In part 1, I wanted to provide the definition for post-antalgic patterning which I believe is important to understand before thinking about how we treat it (if it even needs to be treated), for which I lay the ground work here:
Post-Antalgic Patterning – Part 2 – A Quick Reference for Manual Therapy and the Nervous System
A little over a year ago Jason Silvernail released a great video summary on manual therapy and the nervous system called “Crossing the Chasm” which definitely had its intended effect on me. This discussion has been a “hot topic” for at least a decade. As I have attempted to share this same information with other clinicians, I have noted a trend towards wanting more “practical” connection between the techniques we use on a daily basis and the nervous system. As a result, over the last year I have started to formulate a way to bring a little bit of clarity to a very complex topic.
Mechanoreceptors – The elephant in the room
In most of our academic preparatory programs for various rehabilitation disciplines, our afferent and efferent sensory nerve fiber education has focused primarily on severe neurological conditions of the peripheral and central nervous system (stroke, spinal cord injury, CNS disease, etc.). However, when it comes to the role of the nervous system in musculoskeletal conditions, the focus tends to be on nocioception (note of importance: nocioceptors are NOT PAIN RECEPTORS!), chemoreceptors (in particular the relationship to inflammatory mediators), proprioception, muscle spindles, and the golgi tendon reflex. We might touch on some afferents when we talk about gate control, but in general, mechanoreceptors are a very minor part of “most” professional academic programming offerings. This is despite that fact that mechanoreceptors may be one of the bodies most densely dispersed points of interaction with our nervous system, in particularly in the tissues we commonly claim to be treating (joint capsules, fascia, ligaments, muscles, etc.).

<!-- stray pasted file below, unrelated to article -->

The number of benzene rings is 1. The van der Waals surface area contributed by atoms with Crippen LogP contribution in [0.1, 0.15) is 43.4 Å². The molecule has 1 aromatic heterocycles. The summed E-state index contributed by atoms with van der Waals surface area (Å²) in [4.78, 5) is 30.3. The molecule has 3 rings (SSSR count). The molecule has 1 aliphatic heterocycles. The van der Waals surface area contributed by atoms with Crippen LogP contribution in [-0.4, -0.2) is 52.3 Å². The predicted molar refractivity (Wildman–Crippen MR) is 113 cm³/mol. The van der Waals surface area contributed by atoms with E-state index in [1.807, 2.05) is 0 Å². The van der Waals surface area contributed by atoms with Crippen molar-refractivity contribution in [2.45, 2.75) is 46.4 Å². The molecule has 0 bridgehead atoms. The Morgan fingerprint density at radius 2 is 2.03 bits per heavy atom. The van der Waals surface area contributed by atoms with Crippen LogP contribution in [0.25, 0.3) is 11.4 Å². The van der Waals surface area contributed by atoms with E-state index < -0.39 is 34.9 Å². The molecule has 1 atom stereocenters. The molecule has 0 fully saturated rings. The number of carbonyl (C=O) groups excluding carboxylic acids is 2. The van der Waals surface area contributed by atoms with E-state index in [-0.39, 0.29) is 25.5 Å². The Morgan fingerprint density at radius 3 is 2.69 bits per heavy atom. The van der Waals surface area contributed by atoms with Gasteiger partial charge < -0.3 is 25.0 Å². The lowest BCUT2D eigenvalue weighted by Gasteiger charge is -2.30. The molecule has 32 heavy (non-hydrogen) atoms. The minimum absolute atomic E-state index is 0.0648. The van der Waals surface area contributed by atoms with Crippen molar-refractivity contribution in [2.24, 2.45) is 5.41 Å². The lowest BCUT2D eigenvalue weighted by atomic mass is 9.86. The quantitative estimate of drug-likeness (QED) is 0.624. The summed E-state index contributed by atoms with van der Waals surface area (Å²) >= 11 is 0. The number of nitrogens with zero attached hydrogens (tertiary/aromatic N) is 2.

I remember vaguely talking about Ruffini Endings, Merkel’s discs, Pacinian and Meisners Corpuscles, but I don’t remember much emphasis on them and I certainly didn’t see any value in even recalling their names at the time. Yet now I realize they are probably some of the most important structures I deal with on a daily basis, in particular when it comes to manual therapy interventions. We get so obsessed with the biomechanical properties of soft tissue and joints and the illusion that we can mechanically alter them through our hands and various tools despite growing evidence that this simply is not the case, or at best, has an extremely small role in the big picture. Yet we choose to ignore, or at the very least downplay, the one basic fundamental pathway, the cascade of neurophysiological events which occur every time skin is compressed. These events can result both in short term and long term tissue and movement quality changes which have the potential to explain every single “change” seen through the use of manual therapy. Furthermore, any inflammatory, fluid dynamics, or thermal responses which potentially could come about from an aggressive intervention could have chemical, thermal, and fluid interactions with mechanoreceptors, chemoreceptors, and thermoreceptors thereby compounding and/or altering an existing externally induced neurological stimulus. If the inflammatory, fluid, or thermal process remains active for hours or days, this could yield a sustained stimulus on mechanoreceptors, thermoreceptors, and chemoreceptors thereby influence the nervous system for an extended period of time (think of a “built-in portal e-stim unit” that already exists in all humans).
Perhaps more important than the external stimulus itself is the ability to modify, enhance, and/or guide the therapeutic outcome of the neurophysiologic response from the stimulus with an educational context provided to the patient, allowing for a profound impact on how they perceive touch and movement.
So what does the pathway for this manual therapy to mechanoreceptor stimulus to tissue quality/movement change look like? Dr. Schleip has perhaps best described this in his work on fascial plasticity, of which this diagram provides perhaps the most concise explanation of the relationship between manual therapy and the nervous system.